Kanawha BOE swears in Dennis Davis
CHARLESTON, W.Va. -- Dennis Davis, former assistant superintendent for Kanawha County Schools, was sworn in on Tuesday as the newest member of the county Board of Education.
Davis replaces Bill Raglin, who died last month at the age of 76 following a short illness.
Not only does Davis -- who has served as the county's head of vocational education -- share Raglin's expertise in alternative technical pathways for students, but he also was good friends with Raglin.
Davis was even listed as "a special friend" in Raglin's obituary.
"I am proud that you have selected me this morning to take his place. I'm not Mr. Raglin, but I can assure you I will give it the Raglin try," Davis told the board Tuesday morning after unanimous approval.
"These are big shoes to fill and he cut a wide path through here, but it was all good and it was all positive ... . I take this responsibility seriously, and I assure you I will give you my best.
"I look forward to working with each of you to make our school system a vibrant, functional, responsive system which meets the needs of all students and all employees."
Davis will serve on the board for the remainder of Raglin's term -- through June 30 -- and said he does not intend to run for the full term in May.
"I'm only here to serve the remainder of Mr. Raglin's term, and I really can't speak to anything beyond that point," he said.
Davis, a lifelong resident of Institute, worked in the Kanawha County school system for nearly 30 years, first as a teacher at DuPont Junior High School in 1968, then at Benjamin Franklin Career & Technical Center and Garnet Career Center before moving to the central office.
Upon retiring from the school system in the 1990s, Davis served as the executive director of workforce development for the state of West Virginia before forming his own company, Davis Property Preservation.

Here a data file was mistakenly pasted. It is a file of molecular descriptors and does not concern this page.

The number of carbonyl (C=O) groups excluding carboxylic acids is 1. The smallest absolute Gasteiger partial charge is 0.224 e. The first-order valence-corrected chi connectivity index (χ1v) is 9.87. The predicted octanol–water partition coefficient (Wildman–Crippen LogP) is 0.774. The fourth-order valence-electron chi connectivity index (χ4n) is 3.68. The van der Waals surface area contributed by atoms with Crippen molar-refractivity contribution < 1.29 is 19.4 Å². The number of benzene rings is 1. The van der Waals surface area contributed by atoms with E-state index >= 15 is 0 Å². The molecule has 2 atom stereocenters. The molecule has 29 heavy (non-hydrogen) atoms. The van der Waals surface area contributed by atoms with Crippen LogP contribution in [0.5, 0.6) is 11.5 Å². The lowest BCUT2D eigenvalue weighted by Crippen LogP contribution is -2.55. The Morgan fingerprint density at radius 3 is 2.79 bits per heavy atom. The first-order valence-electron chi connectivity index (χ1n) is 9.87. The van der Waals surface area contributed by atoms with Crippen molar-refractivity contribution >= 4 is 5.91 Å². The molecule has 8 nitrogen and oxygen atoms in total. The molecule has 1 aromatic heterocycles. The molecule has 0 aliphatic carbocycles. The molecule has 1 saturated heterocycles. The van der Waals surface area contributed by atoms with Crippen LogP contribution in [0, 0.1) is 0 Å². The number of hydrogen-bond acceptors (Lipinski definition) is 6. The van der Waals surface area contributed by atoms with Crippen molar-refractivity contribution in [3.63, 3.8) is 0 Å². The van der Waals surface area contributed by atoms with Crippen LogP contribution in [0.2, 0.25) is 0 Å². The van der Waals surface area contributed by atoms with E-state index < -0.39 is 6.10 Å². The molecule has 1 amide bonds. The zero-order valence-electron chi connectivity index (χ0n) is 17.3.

Davis welcomed working again with Kanawha County Schools Superintendent Ron Duerring, saying he "has great respect" for him.
"Under your leadership, I believe the school system is in very capable hands," Davis told Duerring on Tuesday.
Davis was reluctant to weigh in on specific education issues, saying it was too soon.
"School policies have a great impact on student, staff, parents and families here in Kanawha County and I understand the need to weigh carefully any new policy or change of existing policy because we live in a changing world and it often will affect the lives of many," he said.
"I'm not going to say that I'm passionate to the point of 'pushing' vocational education. I spent 30 years in the discipline, so I just want to say that I bring that experience to the board to help them with decisions."
The school board did not conduct interviews to fill Raglin's seat but instead, citing an approaching legal deadline to fill the position, chose from a list of about a dozen applicants.
South Charleston attorney Ryan White and Ken Tyree, a captain with the Charleston Fire Department, both applied for the position and were present at Tuesday's meeting when Davis was sworn in.
Other applicants for Davis' seat included former state Senate Republican leader Vic Sprouse and former school board member Betty Jarvis.
The school board will meet in regular session with Davis as a board member for the first time on Thursday at 6 p.m.
Reach Mackenzie Mays at firstname.lastname@example.org or 304-348-4814.